Teaching Sustainability as a Social Issue: Learning from Dialogue in a High School Social Studies Classroom

Teaching Sustainability as a Social Issue: Learning from Dialogue in a High School Social Studies Classroom

Jay M. Shuttleworth, Anand R. Marri
DOI: 10.4018/978-1-4666-5856-1.ch015
(Individual Chapters)
No Current Special Offers


Many researchers cite living more sustainably as humans' most pressing long-range challenge. Engaging students with the social issues associated with living more sustainably may help to create dialogue about such needs. Unfortunately, despite calls by education researchers for the development of this kind of instruction -- and the apparent need for renewed public discussion on matters like climate change -- very little is known about how teachers deliver instruction on the social issues of sustainability (SIS). Through the research question, “How do teachers implement and assess SIS in a classroom setting?” this chapter reveals findings suggesting that teachers successfully used an SIS approach to spur dialogue among students. These findings show the benefits and ongoing pedagogical challenges of using dialogue as a means to learn about SIS.
Chapter Preview


Humanity’s most pressing long-term challenge may be for individuals to learn how to limit their unsustainable consumption habits (Witthaus, McCandless, & Lambert, 2010). Such unsustainable habits -- like relying on fossil fuels as a primary energy source for transportation-- have likely influenced the Earth’s atmospheric carbon content passing 400 parts per million for the first time in humans’ three million year existence. Other similarly serious news about environmental degradation merit discussion, but the point of our chapter is to reflect upon the role of education in addressing, mitigating, and possibly reversing human’s current trend of unsustainable behavior.

UNESCO (2004) argues that education has a key role in determining how people should live more sustainable lifestyles. In fact, within the education field, teaching about environmental issues has a long history (Steinberg, 2009). However, education researchers have recently noted that merely learning about such issues does not typically translate into the learner doing something with that knowledge (Nolet, 2009). So, then what kind of education has the potential to engage students with knowledge of sustainability issues and potentially create a stronger impetus to do something with that knowledge?

In this chapter, we argue that a relatively new approach to engaging students with sustainability issues may indeed have the potential to spur civic action-taking missing from more didactic approaches (Crocco, 2007). This approach, something we call the “social issues of sustainability” (SIS), guides student dialogue around questions promoting open-ended discussion. Such SIS questions could include, “Who is responsible for recycling?” or “Who should pay for damages caused by Hurricane Sandy?” Such questions aim to get participants to realize that multiple answers may exist, and thus, shed light on the complexity of the matter.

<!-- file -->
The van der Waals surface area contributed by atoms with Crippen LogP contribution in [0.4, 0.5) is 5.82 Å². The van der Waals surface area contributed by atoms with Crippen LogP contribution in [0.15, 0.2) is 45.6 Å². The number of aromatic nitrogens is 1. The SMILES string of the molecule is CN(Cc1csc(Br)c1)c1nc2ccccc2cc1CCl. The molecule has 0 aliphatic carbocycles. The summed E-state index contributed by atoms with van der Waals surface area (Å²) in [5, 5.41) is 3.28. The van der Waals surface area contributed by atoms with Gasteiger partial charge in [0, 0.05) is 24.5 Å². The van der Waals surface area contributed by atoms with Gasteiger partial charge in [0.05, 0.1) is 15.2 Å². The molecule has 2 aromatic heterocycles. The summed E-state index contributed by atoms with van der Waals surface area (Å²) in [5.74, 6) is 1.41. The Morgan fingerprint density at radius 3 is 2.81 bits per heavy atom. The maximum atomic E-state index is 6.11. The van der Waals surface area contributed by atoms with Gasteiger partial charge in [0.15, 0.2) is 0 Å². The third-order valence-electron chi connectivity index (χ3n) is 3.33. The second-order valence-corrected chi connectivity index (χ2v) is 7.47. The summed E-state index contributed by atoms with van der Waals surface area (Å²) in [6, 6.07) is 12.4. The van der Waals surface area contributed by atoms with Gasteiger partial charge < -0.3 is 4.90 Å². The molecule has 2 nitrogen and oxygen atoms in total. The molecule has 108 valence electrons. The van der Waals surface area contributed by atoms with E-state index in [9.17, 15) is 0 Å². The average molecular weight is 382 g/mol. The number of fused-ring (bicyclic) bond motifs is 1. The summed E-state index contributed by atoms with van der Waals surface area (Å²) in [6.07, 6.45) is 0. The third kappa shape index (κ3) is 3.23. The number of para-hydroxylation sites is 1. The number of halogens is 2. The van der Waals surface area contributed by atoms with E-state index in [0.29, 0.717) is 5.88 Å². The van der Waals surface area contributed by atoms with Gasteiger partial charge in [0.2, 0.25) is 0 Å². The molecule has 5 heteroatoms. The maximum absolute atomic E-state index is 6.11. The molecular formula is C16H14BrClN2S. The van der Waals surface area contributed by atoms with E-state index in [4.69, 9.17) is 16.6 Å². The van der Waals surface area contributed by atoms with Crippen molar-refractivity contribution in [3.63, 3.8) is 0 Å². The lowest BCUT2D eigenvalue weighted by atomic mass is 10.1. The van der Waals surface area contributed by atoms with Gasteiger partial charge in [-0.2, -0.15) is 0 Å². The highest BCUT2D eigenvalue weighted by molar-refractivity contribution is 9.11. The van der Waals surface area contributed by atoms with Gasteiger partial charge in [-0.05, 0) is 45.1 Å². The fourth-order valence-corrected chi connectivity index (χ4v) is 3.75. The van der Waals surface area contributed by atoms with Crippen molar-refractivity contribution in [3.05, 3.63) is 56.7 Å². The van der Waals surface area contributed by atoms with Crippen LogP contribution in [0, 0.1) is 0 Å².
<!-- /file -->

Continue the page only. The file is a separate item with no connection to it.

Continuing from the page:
Consider how these questions’ compositions encourage discussion that may start “democratic dialogues.” Crocco (2007) described democratic dialogues as “… structured discussions designed to tackle tough issues” (p. 2). The purpose of such dialogues, she writes, is for its participants:

… to take positions in light of evidence and competing perspectives, and to listen respectfully to opposing viewpoints. Democratic dialogues ideally empower participants to determine their own futures by encouraging them to take action to address social, communal, and personal challenges. (Crocco, 2007, p. 2)

Therefore, we could read a SIS framework as a version of democratic dialogue about environmental-related topics. It aims to spur discussion about potential solutions to some of the most pressing issues regarding humans and their impact on natural resources.

Thus, in our study involving two secondary social studies teachers, we gained a snapshot into how they taught and assessed curriculum centered around SIS questions via democratic dialogue. For example, we discovered that when the teachers linked SIS questions to issues of relevance to the students, dialogue was diverse and uncovered many layers of complexity associated with the topic. Additionally, we noticed that the teachers gave strong formative assessment grades when students in a whole-class discussion asked to know more about an issue before taking a stance. Most interestingly, we noticed that the teachers favored student responses to SIS questions that were realistic to implement, but they did not explicitly encourage such answers.

Overall, we recommended a few considerations if these or other teachers were to deliver this kind of SIS instruction again. We pose several ideas in this chapter, but we mention two of them here. First: We felt that the SIS questions they used (for example, “Would you drink reclaimed water?”) produced engaging discussion, but we thought starting one of the lessons with a question like, “Should we care about our water usage?” might be a better way to engage students in determining the significance of the problem (instead of starting lessons with inquiries like, “How can we limit our water usage?”). Second: we suggest that teachers’ desire for students to self-critique be made a more integral part of the assessment process.

Complete Chapter List

Search this Book: